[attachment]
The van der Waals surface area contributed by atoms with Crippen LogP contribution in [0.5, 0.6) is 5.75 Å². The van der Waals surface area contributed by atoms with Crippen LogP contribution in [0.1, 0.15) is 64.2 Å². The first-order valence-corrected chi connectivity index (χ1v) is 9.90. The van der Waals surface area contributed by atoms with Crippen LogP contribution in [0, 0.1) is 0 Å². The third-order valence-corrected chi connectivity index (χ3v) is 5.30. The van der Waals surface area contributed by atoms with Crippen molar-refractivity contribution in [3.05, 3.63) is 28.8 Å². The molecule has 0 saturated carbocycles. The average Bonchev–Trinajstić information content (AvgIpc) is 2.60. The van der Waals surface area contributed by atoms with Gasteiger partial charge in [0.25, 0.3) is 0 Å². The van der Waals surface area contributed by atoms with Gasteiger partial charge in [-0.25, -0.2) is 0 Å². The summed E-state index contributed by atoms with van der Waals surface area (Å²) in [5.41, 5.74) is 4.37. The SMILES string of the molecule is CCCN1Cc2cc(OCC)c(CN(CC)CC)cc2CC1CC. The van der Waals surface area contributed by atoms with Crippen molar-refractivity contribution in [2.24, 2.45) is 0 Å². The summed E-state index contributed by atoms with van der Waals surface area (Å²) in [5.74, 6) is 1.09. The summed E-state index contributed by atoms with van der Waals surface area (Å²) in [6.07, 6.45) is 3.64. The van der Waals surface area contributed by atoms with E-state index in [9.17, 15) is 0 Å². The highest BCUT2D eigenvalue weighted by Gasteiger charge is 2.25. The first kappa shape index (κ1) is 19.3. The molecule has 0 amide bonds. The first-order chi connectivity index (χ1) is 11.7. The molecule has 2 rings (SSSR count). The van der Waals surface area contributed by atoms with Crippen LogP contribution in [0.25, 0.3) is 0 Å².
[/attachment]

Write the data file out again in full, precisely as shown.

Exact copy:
The van der Waals surface area contributed by atoms with Crippen LogP contribution in [0.5, 0.6) is 5.75 Å². The van der Waals surface area contributed by atoms with Crippen LogP contribution in [0.1, 0.15) is 64.2 Å². The first-order valence-corrected chi connectivity index (χ1v) is 9.90. The van der Waals surface area contributed by atoms with Crippen LogP contribution in [0, 0.1) is 0 Å². The third-order valence-corrected chi connectivity index (χ3v) is 5.30. The van der Waals surface area contributed by atoms with Crippen molar-refractivity contribution in [3.05, 3.63) is 28.8 Å². The molecule has 0 saturated carbocycles. The average Bonchev–Trinajstić information content (AvgIpc) is 2.60. The van der Waals surface area contributed by atoms with Gasteiger partial charge in [0.25, 0.3) is 0 Å². The van der Waals surface area contributed by atoms with Gasteiger partial charge in [-0.25, -0.2) is 0 Å². The summed E-state index contributed by atoms with van der Waals surface area (Å²) in [5.41, 5.74) is 4.37. The SMILES string of the molecule is CCCN1Cc2cc(OCC)c(CN(CC)CC)cc2CC1CC. The van der Waals surface area contributed by atoms with Crippen molar-refractivity contribution in [2.24, 2.45) is 0 Å². The summed E-state index contributed by atoms with van der Waals surface area (Å²) in [5.74, 6) is 1.09. The summed E-state index contributed by atoms with van der Waals surface area (Å²) in [6.07, 6.45) is 3.64. The van der Waals surface area contributed by atoms with E-state index in [9.17, 15) is 0 Å². The highest BCUT2D eigenvalue weighted by Gasteiger charge is 2.25. The first kappa shape index (κ1) is 19.3. The molecule has 0 amide bonds. The first-order chi connectivity index (χ1) is 11.7. The molecule has 2 rings (SSSR count). The van der Waals surface area contributed by atoms with Crippen LogP contribution in [0.25, 0.3) is 0 Å².